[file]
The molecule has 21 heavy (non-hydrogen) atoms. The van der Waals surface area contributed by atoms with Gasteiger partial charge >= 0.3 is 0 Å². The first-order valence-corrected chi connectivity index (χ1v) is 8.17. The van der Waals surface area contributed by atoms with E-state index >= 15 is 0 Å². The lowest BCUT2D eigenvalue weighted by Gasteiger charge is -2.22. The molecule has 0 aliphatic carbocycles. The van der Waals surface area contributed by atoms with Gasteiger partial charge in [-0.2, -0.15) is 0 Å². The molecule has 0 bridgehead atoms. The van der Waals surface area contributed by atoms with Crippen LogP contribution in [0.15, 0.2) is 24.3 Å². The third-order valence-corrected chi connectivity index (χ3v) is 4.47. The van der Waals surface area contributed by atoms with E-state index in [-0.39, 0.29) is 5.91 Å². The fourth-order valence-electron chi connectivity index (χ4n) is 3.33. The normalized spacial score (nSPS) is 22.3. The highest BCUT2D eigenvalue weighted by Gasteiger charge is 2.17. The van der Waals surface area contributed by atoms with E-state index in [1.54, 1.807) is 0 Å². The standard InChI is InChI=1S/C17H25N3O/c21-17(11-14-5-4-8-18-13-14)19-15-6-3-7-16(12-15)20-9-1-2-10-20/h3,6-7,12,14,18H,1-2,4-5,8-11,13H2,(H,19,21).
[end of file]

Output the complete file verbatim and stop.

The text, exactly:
The molecule has 21 heavy (non-hydrogen) atoms. The van der Waals surface area contributed by atoms with Gasteiger partial charge >= 0.3 is 0 Å². The first-order valence-corrected chi connectivity index (χ1v) is 8.17. The van der Waals surface area contributed by atoms with E-state index >= 15 is 0 Å². The lowest BCUT2D eigenvalue weighted by Gasteiger charge is -2.22. The molecule has 0 aliphatic carbocycles. The van der Waals surface area contributed by atoms with Gasteiger partial charge in [-0.2, -0.15) is 0 Å². The molecule has 0 bridgehead atoms. The van der Waals surface area contributed by atoms with Crippen LogP contribution in [0.15, 0.2) is 24.3 Å². The third-order valence-corrected chi connectivity index (χ3v) is 4.47. The van der Waals surface area contributed by atoms with E-state index in [-0.39, 0.29) is 5.91 Å². The fourth-order valence-electron chi connectivity index (χ4n) is 3.33. The normalized spacial score (nSPS) is 22.3. The highest BCUT2D eigenvalue weighted by Gasteiger charge is 2.17. The van der Waals surface area contributed by atoms with E-state index in [1.54, 1.807) is 0 Å². The standard InChI is InChI=1S/C17H25N3O/c21-17(11-14-5-4-8-18-13-14)19-15-6-3-7-16(12-15)20-9-1-2-10-20/h3,6-7,12,14,18H,1-2,4-5,8-11,13H2,(H,19,21).